Birds Teeth: Fact or Fiction?

Do birds have teeth?

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When you think about the mouth of a bird, you imagine a beak. And rightly so because that’s something that all birds have in common. But have you ever heard someone talking about bird teeth? Surely that’s nothing more than a crazy rumor, right?

In the simplest terms, it is just a myth. Birds do not have teeth. However, some birds have something that’s pretty close to a tooth, while others have serrations that look similar to teeth. Let’s find out more.

Do Birds Have Teeth?

Birds of prey, that have something called a tomial tooth
Birds of Prey Have a Tomial Tooth which is a Extra Protrusion on the Beak Used for Breaking into Prey

Birds do not have teeth. Where humans and mammals use teeth to grind up their food before it goes to the stomach, birds eat in a different way. They have a muscular organ known as the gizzard which is in the stomach and is used to grind up food in the same way as we would use our teeth. They actually swallow their food whole.

But there are birds that have serrations on the beak that are similar to teeth. They aren’t used to grind up food but instead help the bird to hold onto whatever they’re trying to eat. You might think of these ‘teeth’ as a type of grip on what would otherwise be a smooth beak. Moreover, these ‘teeth’ known as tomia, can be used to help break through the shell of seeds. Geese, mergansers, and the tooth-billed bowerbird are just some examples of birds that have this feature.

Tomia are not made from the same material as teeth. In fact, they are made from cartilage and are nowhere near as durable as human teeth. They do not have enamel, the protective coating that we have on our teeth.

There are other birds, mostly birds of prey, that have something called a tomial tooth. Again this is not a tooth in the way that we might be familiar with but rather an extra protrusion on the beak used for breaking into prey. The bird, for example a falcon, will catch its prey with its feet and then use the tomial tooth to bite into the vertebrae, killing the animal.

A tomial tooth should not be confused with the sharp point at the tip of the bird’s beak as they actually sit behind it. When you look at the beak, the tomial tooth will appear as a second protrusion.

What Happened to Birds’ Teeth?

Skeleton Head Illustration of a Ichthyornis, a Extinct Toothed Seabird

According to research, birds only developed beaks around 100 million years ago. Before this, they are believed to have had teeth. So why did they evolve this way?

Birds’ main ancestor is the dinosaur, and we all know that they had plenty of teeth, but over time, birds lost theirs. Even though scientists have proven that birds still possess the genes required to be able to grow teeth.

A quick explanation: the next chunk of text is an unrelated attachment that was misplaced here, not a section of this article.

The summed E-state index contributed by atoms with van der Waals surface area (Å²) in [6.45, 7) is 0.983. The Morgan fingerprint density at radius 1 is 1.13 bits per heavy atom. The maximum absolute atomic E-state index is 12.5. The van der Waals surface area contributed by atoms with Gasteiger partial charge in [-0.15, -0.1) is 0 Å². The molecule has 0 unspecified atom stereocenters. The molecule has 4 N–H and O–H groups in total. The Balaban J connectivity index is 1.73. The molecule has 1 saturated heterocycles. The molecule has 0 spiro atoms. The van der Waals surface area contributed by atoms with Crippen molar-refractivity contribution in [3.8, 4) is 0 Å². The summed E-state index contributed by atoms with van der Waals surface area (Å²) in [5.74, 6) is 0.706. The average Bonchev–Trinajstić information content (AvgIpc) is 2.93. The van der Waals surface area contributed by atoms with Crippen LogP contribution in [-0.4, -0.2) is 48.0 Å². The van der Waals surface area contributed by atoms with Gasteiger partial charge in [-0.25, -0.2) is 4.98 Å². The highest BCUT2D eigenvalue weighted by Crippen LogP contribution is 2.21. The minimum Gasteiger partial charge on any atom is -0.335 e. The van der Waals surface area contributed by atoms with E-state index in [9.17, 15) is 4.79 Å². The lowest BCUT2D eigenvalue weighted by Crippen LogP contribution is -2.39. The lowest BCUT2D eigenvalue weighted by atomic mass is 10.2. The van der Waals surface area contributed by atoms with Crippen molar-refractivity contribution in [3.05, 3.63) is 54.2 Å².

When we look at fossilized remains of creatures like the ichthyornis, we can clearly see that at the back of the mouth the animal had teeth, while the front portion was a beak. It is thought that the loss of teeth and the formation of the beak happened almost simultaneously with the loss of protective enamel happening around 116 million years ago while dentin (the compound that makes up teeth) was lost around 101 million years ago.

There are some people that speculate that the reason birds lost their teeth was to make them lighter in order to make flight easier. However, this theory is widely discredited since there were plenty of toothed birds that could fly. It doesn’t make sense that every bird species would evolve this way so there is currently no known explanation as to what happened to birds teeth other than we know that they no longer exist.

How Can Birds Eat and Digest Food without Teeth?

The anatomy of birds is so very different from our own, and we have to keep this in mind when we study them.

When it comes to eating, birds do not have teeth in their mouths which they can use to chew and mash up their food. However, some birds have those tomia and tomial teeth we discussed earlier which allow them to break into hard foods or bite into their prey.

For the most part, birds will swallow their food whole and this is then moved down into the digestive system, starting at the stomach. Just before this is the gizzard which is a muscular organ used to grind food up ready for digestion. You might think that swallowing food whole would be tricky, but for birds that eat foods like insects, their sticky saliva makes it slide down with ease.

However, there are also some birds that have a small pouch in the throat where they will store their food if they’re not quite ready to digest it!

Not everything that gets mashed up in the gizzard will stay inside the bird for long. Since they swallow their food whole, lots of inedible items end up in the gizzard, including bones, feathers, and fur. However, this intelligent organ holds these and forms them into a pellet which the bird can then cough up.

Why Do Baby Birds Have an Egg Tooth?

Why do baby birds have an egg tooth?
Egg Tooth Visible on a Chick

Did you know that when hatching out of its egg, a baby bird may spend hours or even days chipping away at the shell. They might not look like much but bird egg shells are super strong and a soft baby beak isn’t going to do much to get through them.

But that’s where the egg tooth comes in. This is a small bump right at the tip of the beak that helps the chick chip its way through the shell. This isn’t something that’ll stay with the bird throughout its life, however, since the egg tooth will either wear away or fall off before the bird is more than a couple of weeks old.

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